Tasmania is renowned for many things – clean, crisp air, breathtaking wilderness, long, white beaches and quirky locals – but there’s probably a few more things about our island state that are often unknown to most.
Being the second place of European settlement in Australia means the state boasts many “first this” and “oldest that” in the country. Here’s a few that might surprise and pique your interest:
1. Hobart was the first Australian city to introduce parking meters on, perhaps prophetically, the 1st April 1955. The initial cost was 6 pence (~5 cents) per 30 minutes. With new 'smart' parking metre technology just installed in Tasmanian cities, it’s a hot topic with locals and visitors alike – let’s just say you’re likely to make friends around the meter machines these days!
2. Tasmania has the highest level of boat ownership in the country. Hardly surprising being an island with plenty of inland waters to explore and fish as well. One in 17 Tasmanians owns a recreational vessel and one in 8 have a motor boat licence.
3. Launceston was the first city in the southern hemisphere to get electric street lights on 1st February 1896, made possible by the opening of Tasmania’s first hydro-electric station at Duck Reach on South Esk River in 1895. It operated until 1955.
4. Hobart is the second-driest capital city in Australia (Adelaide is the driest) receiving about half as much rain (per year) as Sydney with precipitation happening more often but much lighter than mainland capitals. It also has the same variability as Melbourne weather. Locals will tell you to layer up no matter what the season!
5. Ratho Golf Links at Bothwell is the oldest golf course in Australia and one of the oldest surviving golf courses outside of Scotland. Ratho Farm was settled by a pioneering Scottish family in 1822, well before golf established itself outside of Scotland. It’s still in use today and has the added hazard of grazing sheep!
6. Hobart’s Theatre Royal is Australia's oldest live theatre venue still in operation. The Theatre Royal opened in 1837 and was designed by Peter Degraves, founder of Australia’s oldest brewery, Cascade. Clearly we’ve had a long tradition of beer and theatre going well together!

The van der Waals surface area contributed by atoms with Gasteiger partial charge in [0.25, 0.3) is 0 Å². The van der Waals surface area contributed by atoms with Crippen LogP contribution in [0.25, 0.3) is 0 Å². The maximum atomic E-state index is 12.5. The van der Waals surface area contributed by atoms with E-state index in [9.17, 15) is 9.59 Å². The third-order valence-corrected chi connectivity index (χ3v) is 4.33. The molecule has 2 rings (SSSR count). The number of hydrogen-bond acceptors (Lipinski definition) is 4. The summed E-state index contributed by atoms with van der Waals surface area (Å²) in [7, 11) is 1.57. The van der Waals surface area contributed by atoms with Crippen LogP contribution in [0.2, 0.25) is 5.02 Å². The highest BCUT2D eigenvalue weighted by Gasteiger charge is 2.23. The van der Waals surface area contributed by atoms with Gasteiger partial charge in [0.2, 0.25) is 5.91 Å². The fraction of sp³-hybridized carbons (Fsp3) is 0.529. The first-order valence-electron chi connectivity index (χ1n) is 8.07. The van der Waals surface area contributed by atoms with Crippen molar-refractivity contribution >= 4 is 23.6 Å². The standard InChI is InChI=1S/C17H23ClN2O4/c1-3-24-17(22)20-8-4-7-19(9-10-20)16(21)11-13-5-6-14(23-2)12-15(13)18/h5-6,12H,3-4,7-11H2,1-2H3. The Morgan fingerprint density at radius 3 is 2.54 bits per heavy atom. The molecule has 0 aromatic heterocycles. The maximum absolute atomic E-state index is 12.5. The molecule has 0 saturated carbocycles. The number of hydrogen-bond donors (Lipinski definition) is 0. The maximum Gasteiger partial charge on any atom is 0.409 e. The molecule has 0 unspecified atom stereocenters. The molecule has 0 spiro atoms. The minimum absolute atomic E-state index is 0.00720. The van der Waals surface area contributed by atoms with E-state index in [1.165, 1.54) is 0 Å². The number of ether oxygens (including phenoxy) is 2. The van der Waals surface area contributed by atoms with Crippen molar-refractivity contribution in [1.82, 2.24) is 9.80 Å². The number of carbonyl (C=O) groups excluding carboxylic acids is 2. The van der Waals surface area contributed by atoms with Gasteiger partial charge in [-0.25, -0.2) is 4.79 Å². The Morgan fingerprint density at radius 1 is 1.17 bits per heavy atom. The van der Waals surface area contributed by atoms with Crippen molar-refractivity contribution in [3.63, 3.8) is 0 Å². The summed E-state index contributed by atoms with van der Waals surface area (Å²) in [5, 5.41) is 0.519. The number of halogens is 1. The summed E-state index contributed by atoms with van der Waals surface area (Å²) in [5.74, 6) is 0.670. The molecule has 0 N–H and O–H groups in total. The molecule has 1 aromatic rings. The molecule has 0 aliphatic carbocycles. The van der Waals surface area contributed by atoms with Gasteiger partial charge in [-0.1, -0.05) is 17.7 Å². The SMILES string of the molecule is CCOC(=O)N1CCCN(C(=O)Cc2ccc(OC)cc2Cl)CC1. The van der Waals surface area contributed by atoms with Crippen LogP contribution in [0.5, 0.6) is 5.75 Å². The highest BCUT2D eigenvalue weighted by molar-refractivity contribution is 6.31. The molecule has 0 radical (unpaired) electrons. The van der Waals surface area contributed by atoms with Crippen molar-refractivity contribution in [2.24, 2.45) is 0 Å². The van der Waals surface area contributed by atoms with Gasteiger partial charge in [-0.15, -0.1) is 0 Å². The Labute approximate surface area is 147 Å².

7. Lomatia tasmanica, commonly known as King's holly or King's lomatia, is a self-cloning shrub discovered in Tasmania’s remote south west in 1937. Fossil leaves of the plant found in the south west were dated at 43,600 years old and given the species is a clone, it is quite possibly the oldest living plant in the world.
8. The first time ether was used as general anaesthetic for a surgical procedure in Australia was by Launceston doctor W. R. Pugh on 7 June 1847. Pugh built the apparatus for administering the ether from a sketch in the "Illustrated London News" of January 9, 1847 (which arrived in Launceston in May that year). (Ref: A History of General Anaesthesia - The First 100 Years).
9. Doo Nice, Doo Me, Doo Nix and Gunnadoo are just a few names of shacks in the appropriately named small village of Doo Town, overlooking picture perfect Pirates Bay on the Tasman Peninsula. The tradition was set in 1935 by shack owner and architect Eric Round and continues to this day. It’s a fun challenge to get as many photos of the shack names as you can see! Fish and chips from the nearby Doolishus food van are pretty good too!
10. Australia’s first caravan was built in 1927 for the Bailey family, farmers from Deloraine in Tasmania’s north. It was towed by a 1922 Model T Ford and its canvas design pre-dates the production vans made in Sydney in 1929. Find out more about the features of this van from Caravan Camping Sales.
11. Australia’s longest running play, The Ship that Never Was has just celebrated 25 years of shows in Strahan, on the West Coast. It tells the dramatic and successful escape of 10 convicts from notorious Sarah Island in 1834. Not your average play and a must-see on the West Coast.
12. Iron Pot Lighthouse stands guard at the entry to the River Derwent. It was the first built in Tasmania and the second in Australia. Designed by renowned architect, John Lee-Archer, it’s also the country’s oldest existing tower lighthouse (built in 1832). The tiny 0.4ha island once had quite a grand two story keeper’s house! Lighthouses of Australia Inc has more on the history of the Iron Pot Lighthouse.